After the connection I could work on the computer at home, and when it was hot I could put a fan on. I spent hours working at home, downloading projects and uploading photos and video clips.
The general quality of life at home improved. We bought a fridge and a washing machine. Until then my mother had worked very hard to wash all our clothes and suffered from that. We also began to watch television together as a family and to surf the internet.
We were very happy – until yesterday, 28 June 2017. The Civil Administration and the army arrived, dismantled the solar panels, and left the village without electricity. I saw it happening and tried to document what they were doing, but one of the soldiers got in my way, so I only managed to document part of the incident.
After they dismantled the solar panels I was in a state of shock. I was so disappointed. I thought about how much my family has suffered over the years because of the lack of electricity – how we spent the nights in darkness and suffered in the heat without fans. Worst of all, I thought about how I’d have to stay late at college again to study and work on my projects, and find a way to get back to my remote village that doesn’t have any public transportation.
Now things will be hard for me again. I don’t know what I’ll do until I finish my studies next year.
I saw how angry, helpless and despairing the villagers were. In just a few hours they pushed us back to the past. I don’t understand why this is happening to us – we deserve to get electricity just like other people. I don’t understand why a regular electricity supply threatens the security of the State of Israel.
One of the hardest things for me is that I can’t regularly use my smartphone, because I don’t have any way to charge it. I don’t even know how I’ll manage to get to sleep without a fan in this heat, which is getting worse every year. We don’t even have cold water to drink when it’s hot. I feel frustrated, helpless and sad about what’s happening. I hope our village will get its electricity back as soon as possible.
‘Amar al-Wahsh, 45, a married father of five and electrician:
[After the panels were installed in November 2016], it was the first time the village had electricity around the clock. Even then, the power supply was limited to lighting and ordinary domestic appliances such as fridges and washing machines. It wasn’t strong enough for appliances that generate a lot of heat such as heaters, ovens or even irons. Even so, we were happy because at least we had a constant supply. Our quality of life improved – people could use fans, washing machines, fridges and computers.
It’s important to add that we didn’t get the electricity for free. Every family paid a shekel (~30 cents) per kilowatt. The Women’s Association in the village collected the money, supervised the project, and dealt with the maintenance of the panels, the cables and the other equipment.
After the panels were installed, aid organizations helped the residents buy fridges at very low prices and donated a computer to the village kindergarten. The residents also began to buy televisions and computers and hooked up to the internet.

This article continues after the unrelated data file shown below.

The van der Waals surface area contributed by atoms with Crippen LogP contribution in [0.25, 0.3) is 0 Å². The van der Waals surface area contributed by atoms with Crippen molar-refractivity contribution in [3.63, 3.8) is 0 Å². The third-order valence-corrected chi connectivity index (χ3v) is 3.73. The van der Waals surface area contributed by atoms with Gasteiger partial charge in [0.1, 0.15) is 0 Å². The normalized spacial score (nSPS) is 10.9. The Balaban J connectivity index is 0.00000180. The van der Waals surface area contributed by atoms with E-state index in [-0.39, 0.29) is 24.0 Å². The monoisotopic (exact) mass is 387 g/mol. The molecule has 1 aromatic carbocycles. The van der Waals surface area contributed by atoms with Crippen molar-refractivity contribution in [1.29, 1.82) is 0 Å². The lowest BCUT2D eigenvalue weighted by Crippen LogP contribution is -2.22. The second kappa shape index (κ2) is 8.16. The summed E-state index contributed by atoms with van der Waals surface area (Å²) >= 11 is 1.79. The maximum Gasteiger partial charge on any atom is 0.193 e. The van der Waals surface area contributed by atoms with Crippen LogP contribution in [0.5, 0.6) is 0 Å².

The stands from which the confiscated solar panels were removed. Photo: Manal al-Ja'abari, B'Tselem, 29 June 1997
mana al-Wahsh, 44, a married mother of five and activist who took part in founding the Women’s Association in the village, stated:
I was born here, in the village, when there wasn’t any electricity. I got married and had children without electricity, and that’s how I spent my early years as a wife and mother. We led a primitive life. I washed clothes by hand and did all the housework without any electrical appliances. It was really hard.
About two years ago, we founded a Women’s Association called al-Jam’iyeh a-Nasawiyeh. We raised funds from humanitarian aid organizations that helped us set up a sewing project for women, a grocery store and a kindergarten. We also worked with the other residents to get aid so that we could connect the village to electricity using solar panels.
On 28 November 2016, we began to get electricity from the solar panels for all the homes in the village, including my own. That meant that I could use my sewing machine and help increase my family’s income. It also made the housework easier, such as making food or doing laundry. I bought a fridge, a washing machine, a blender and a modern TV. I began to store food in the fridge. We put in fans to help cool the house and I was really happy. I began to enjoy my spare time at home and had more time to talk with my children and my husband. Before, when we only had electricity from generators for a few hours a night, I was busy day and night.
Yesterday, after they confiscated the panels, I felt helpless, sad and frustrated. I felt that we were returning to a primitive way of life after getting used to easier living.
For the first time in ages, I had to wash the children’s clothes by hand. My hands hurt so much that yesterday I couldn’t get to sleep. My husband and my sons had a really hard time with the heat at night. My youngest boy slept on the floor, without any cover, because he was so hot. I couldn’t sleep at all. Yesterday we had to eat all the food from the freezer.
What have we and our children done wrong? Why cut off our electricity? I don’t know what to do other than accept the situation and wait.